Bahar Mustafa: the rise of campus racialism

Blair Spowart

Share
Topics Free Speech

Bahar Mustafa, the welfare and diversity officer at Goldsmiths Students’ Union, recently caused a media storm after she banned white men from attending an event aimed at challenging the ‘white-centric culture of occupations’. Students have since launched a petition to have Mustafa sacked, citing her fondness for hashtags like #KillAllWhiteMen as proof that she is guilty of ‘reverse racism’. Responding to the controversy, she said that, as an ethnic-minority woman, she ‘cannot be racist or sexist to white men, because racism and sexism describe structures of privilege based on race and gender’.

Divisive and petty though Mustafa’s ‘liberation’ politics is, her no-whites rally is really nothing to get worked up about. Private campaign groups and organisations should have the liberty to organise – and discriminate – as they please. And the attempt to present Mustafa’s Twitter tirades as ‘hate speech’ will only further entrench the sort of illiberal campus politics she herself promotes.

What is concerning here is her definition of racism, which is now commonly spouted on campuses by pseudo-radicals. According to this definition, racism is not merely about racial prejudice or discrimination; in order to qualify as racist, those doing the discriminating must also occupy a position of power, of privilege, in society. The oppressor, therefore, has to be of a higher privilege level – in a predetermined hierarchy – than those they are ‘oppressing’. Ditto for every other ‘-ism’ and ‘-phobia’.

This obsession with ‘power’ and the eternal battle between the ‘oppressor’ and the ‘oppressed’ offers campus radicals a shockingly simplistic moral lens through which they now analyse every expression, action and concept. From this perspective, unfettered freedom of speech on campus, for instance, is seen as a tool of oppression, used only to entrench the privileged in their positions of power.

At best, this logic projects a patronising view of ethnic minorities as in need of constant protection from the ‘privileged’ realm of public life. At worst, it is fetishising victimhood by associating powerlessness with virtue. I only wish this way of thinking was confined to campuses, but the wider pseudo-left also deploys this kind of patronising, power-relations politics. A common criticism of the slain Charlie Hebdo cartoonists, for instance, was that they were ‘punching down’ – that is, satirising Muslims from a position of relative privilege. Similarly, while nominal leftists will happily mock the backward ways of Christianity – as a wealthy and privileged religion, it is fair game – Islam is seen as being off limits. This racialised outlook not only promotes a feeble view of particular groups — it also robs them of their moral agency, too. So, many commentators continue to interpret acts of jihadist violence as a natural response to alleged Western oppression.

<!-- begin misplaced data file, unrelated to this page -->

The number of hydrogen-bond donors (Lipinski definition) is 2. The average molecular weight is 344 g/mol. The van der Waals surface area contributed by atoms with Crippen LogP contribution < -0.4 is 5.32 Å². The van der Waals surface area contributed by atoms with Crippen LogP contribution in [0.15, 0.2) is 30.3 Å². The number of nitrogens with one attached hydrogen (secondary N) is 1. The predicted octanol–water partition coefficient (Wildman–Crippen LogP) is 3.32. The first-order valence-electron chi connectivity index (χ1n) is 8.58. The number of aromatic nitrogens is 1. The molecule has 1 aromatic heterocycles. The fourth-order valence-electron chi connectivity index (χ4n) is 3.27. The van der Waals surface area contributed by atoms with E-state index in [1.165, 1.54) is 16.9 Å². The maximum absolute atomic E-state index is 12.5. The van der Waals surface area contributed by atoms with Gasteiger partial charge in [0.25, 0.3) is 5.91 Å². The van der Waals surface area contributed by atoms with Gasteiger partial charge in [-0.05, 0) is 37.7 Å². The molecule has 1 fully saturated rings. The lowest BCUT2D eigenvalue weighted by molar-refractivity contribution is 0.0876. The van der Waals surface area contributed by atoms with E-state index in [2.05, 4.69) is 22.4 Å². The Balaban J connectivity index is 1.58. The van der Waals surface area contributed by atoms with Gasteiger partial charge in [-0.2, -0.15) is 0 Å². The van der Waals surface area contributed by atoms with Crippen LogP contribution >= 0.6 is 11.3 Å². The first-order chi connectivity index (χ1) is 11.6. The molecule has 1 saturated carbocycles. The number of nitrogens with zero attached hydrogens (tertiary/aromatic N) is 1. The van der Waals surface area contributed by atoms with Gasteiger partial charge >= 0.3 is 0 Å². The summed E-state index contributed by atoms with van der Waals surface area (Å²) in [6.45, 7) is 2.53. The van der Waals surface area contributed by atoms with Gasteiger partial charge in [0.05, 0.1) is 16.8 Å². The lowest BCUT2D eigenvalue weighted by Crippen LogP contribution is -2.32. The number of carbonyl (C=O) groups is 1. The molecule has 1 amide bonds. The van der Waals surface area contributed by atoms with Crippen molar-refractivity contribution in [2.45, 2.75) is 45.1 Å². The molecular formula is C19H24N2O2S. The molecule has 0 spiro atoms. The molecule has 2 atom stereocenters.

This abandonment of universalism in favour of a more relativistic analysis of society has had disastrous consequences for the left, particularly in its current inability to compute anti-Semitism. Historically, the Jews were a persecuted group, but, in light of the Israeli-Gaza conflict, the tables are seen to have been turned. By suggesting that Muslims across Europe have somehow internalised the struggle in Palestine, Western commentators often rationalise and write off anti-Semitism as an understandable response to oppression. The recent attacks on a kosher supermarket in Paris and a synagogue in Copenhagen were framed by many commentators as being fuelled by the attackers’ anger over the Israel-Palestine conflict, rather than their clear hatred of Jews. Confronting anti-Semitism head-on makes the left deeply uncomfortable, because, in this twisted relativistic mush, defending the perceived ‘oppressor’ is the only moral sin. The fact that presenting all Jews as somehow powerful or privileged echoes age-old, anti-Semitic conspiracy theories never seems to register.

Rather than crowing on about the ‘reverse racism’ of one pseudo-radical, we need to challenge this deeply divisive and distorted definition of racism. Mustafa’s dodgy tweets are only the tip of the iceberg.

Blair Spowart is a student at the University of Edinburgh and an organiser for the Down With Campus Censorship! campaign.

To enquire about republishing spiked’s content, a right to reply or to request a correction, please contact the managing editor, Viv Regan.

Share
Topics Free Speech

Comments

Leave a comment

You must be logged in to comment. Log in or Register now.